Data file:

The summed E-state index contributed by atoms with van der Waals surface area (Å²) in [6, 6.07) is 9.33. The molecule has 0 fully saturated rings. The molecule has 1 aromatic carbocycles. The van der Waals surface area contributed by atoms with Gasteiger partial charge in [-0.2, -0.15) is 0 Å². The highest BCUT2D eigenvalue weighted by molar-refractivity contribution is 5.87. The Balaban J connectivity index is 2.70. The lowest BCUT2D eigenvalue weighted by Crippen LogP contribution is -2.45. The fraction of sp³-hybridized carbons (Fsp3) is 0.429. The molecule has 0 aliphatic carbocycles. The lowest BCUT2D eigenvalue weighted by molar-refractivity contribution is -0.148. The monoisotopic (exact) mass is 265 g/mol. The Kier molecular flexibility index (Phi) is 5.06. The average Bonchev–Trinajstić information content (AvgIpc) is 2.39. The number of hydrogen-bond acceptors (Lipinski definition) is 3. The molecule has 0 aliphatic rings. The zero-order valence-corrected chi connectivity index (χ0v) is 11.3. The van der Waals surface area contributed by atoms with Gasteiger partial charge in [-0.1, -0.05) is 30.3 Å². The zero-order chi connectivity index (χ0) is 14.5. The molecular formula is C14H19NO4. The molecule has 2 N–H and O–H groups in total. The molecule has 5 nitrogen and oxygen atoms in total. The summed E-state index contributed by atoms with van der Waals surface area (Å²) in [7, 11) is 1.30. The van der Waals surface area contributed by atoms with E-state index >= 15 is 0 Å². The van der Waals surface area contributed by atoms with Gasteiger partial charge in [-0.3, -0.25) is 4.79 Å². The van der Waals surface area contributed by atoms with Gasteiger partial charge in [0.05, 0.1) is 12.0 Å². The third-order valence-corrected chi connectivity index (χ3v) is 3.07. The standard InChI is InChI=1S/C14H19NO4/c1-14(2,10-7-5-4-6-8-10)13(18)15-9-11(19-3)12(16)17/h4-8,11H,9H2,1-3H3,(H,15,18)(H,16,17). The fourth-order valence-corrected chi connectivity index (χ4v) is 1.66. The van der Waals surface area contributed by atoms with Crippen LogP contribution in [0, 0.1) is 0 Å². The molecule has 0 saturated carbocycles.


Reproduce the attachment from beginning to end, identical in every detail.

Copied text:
The summed E-state index contributed by atoms with van der Waals surface area (Å²) in [6, 6.07) is 9.33. The molecule has 0 fully saturated rings. The molecule has 1 aromatic carbocycles. The van der Waals surface area contributed by atoms with Gasteiger partial charge in [-0.2, -0.15) is 0 Å². The highest BCUT2D eigenvalue weighted by molar-refractivity contribution is 5.87. The Balaban J connectivity index is 2.70. The lowest BCUT2D eigenvalue weighted by Crippen LogP contribution is -2.45. The fraction of sp³-hybridized carbons (Fsp3) is 0.429. The molecule has 0 aliphatic carbocycles. The lowest BCUT2D eigenvalue weighted by molar-refractivity contribution is -0.148. The monoisotopic (exact) mass is 265 g/mol. The Kier molecular flexibility index (Phi) is 5.06. The average Bonchev–Trinajstić information content (AvgIpc) is 2.39. The number of hydrogen-bond acceptors (Lipinski definition) is 3. The molecule has 0 aliphatic rings. The zero-order valence-corrected chi connectivity index (χ0v) is 11.3. The van der Waals surface area contributed by atoms with Gasteiger partial charge in [-0.1, -0.05) is 30.3 Å². The zero-order chi connectivity index (χ0) is 14.5. The molecular formula is C14H19NO4. The molecule has 2 N–H and O–H groups in total. The molecule has 5 nitrogen and oxygen atoms in total. The summed E-state index contributed by atoms with van der Waals surface area (Å²) in [7, 11) is 1.30. The van der Waals surface area contributed by atoms with E-state index >= 15 is 0 Å². The van der Waals surface area contributed by atoms with Gasteiger partial charge in [-0.3, -0.25) is 4.79 Å². The van der Waals surface area contributed by atoms with Gasteiger partial charge in [0.05, 0.1) is 12.0 Å². The third-order valence-corrected chi connectivity index (χ3v) is 3.07. The standard InChI is InChI=1S/C14H19NO4/c1-14(2,10-7-5-4-6-8-10)13(18)15-9-11(19-3)12(16)17/h4-8,11H,9H2,1-3H3,(H,15,18)(H,16,17). The fourth-order valence-corrected chi connectivity index (χ4v) is 1.66. The van der Waals surface area contributed by atoms with Crippen LogP contribution in [0, 0.1) is 0 Å². The molecule has 0 saturated carbocycles.